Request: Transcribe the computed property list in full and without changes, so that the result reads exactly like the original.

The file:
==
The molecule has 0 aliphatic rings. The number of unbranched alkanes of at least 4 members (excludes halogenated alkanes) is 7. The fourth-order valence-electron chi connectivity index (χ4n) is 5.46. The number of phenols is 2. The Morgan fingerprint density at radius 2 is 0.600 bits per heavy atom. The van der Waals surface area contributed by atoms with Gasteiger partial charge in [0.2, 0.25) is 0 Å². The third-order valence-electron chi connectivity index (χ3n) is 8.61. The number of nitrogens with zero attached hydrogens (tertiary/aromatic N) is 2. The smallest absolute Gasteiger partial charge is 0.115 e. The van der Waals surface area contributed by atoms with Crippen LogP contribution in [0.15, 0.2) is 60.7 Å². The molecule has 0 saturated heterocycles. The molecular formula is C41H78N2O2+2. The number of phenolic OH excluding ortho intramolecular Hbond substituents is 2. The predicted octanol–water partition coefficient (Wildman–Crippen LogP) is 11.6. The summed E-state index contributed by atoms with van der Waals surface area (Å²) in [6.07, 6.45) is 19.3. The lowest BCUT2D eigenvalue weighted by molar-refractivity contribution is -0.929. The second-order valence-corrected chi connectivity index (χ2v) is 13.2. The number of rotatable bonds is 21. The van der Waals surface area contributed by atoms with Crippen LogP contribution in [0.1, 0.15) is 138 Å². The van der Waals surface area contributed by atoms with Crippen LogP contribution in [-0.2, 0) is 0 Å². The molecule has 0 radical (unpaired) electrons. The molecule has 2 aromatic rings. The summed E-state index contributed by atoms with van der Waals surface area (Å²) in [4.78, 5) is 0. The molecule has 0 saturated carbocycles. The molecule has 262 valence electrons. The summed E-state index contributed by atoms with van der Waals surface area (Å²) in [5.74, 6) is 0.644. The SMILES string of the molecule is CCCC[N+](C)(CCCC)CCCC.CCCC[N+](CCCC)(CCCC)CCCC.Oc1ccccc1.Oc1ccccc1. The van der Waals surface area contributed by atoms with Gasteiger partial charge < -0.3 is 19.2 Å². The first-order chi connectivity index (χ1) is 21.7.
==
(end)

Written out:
The molecule has 0 aliphatic rings. The number of unbranched alkanes of at least 4 members (excludes halogenated alkanes) is 7. The fourth-order valence-electron chi connectivity index (χ4n) is 5.46. The number of phenols is 2. The Morgan fingerprint density at radius 2 is 0.600 bits per heavy atom. The van der Waals surface area contributed by atoms with Gasteiger partial charge in [0.2, 0.25) is 0 Å². The third-order valence-electron chi connectivity index (χ3n) is 8.61. The number of nitrogens with zero attached hydrogens (tertiary/aromatic N) is 2. The smallest absolute Gasteiger partial charge is 0.115 e. The van der Waals surface area contributed by atoms with Crippen LogP contribution in [0.15, 0.2) is 60.7 Å². The molecule has 0 saturated heterocycles. The molecular formula is C41H78N2O2+2. The number of phenolic OH excluding ortho intramolecular Hbond substituents is 2. The predicted octanol–water partition coefficient (Wildman–Crippen LogP) is 11.6. The summed E-state index contributed by atoms with van der Waals surface area (Å²) in [6.07, 6.45) is 19.3. The lowest BCUT2D eigenvalue weighted by molar-refractivity contribution is -0.929. The second-order valence-corrected chi connectivity index (χ2v) is 13.2. The number of rotatable bonds is 21. The van der Waals surface area contributed by atoms with Crippen LogP contribution in [0.1, 0.15) is 138 Å². The van der Waals surface area contributed by atoms with Crippen LogP contribution in [-0.2, 0) is 0 Å². The molecule has 0 radical (unpaired) electrons. The molecule has 2 aromatic rings. The summed E-state index contributed by atoms with van der Waals surface area (Å²) in [4.78, 5) is 0. The molecule has 0 saturated carbocycles. The molecule has 262 valence electrons. The summed E-state index contributed by atoms with van der Waals surface area (Å²) in [5.74, 6) is 0.644. The SMILES string of the molecule is CCCC[N+](C)(CCCC)CCCC.CCCC[N+](CCCC)(CCCC)CCCC.Oc1ccccc1.Oc1ccccc1. The van der Waals surface area contributed by atoms with Gasteiger partial charge < -0.3 is 19.2 Å². The first-order chi connectivity index (χ1) is 21.7.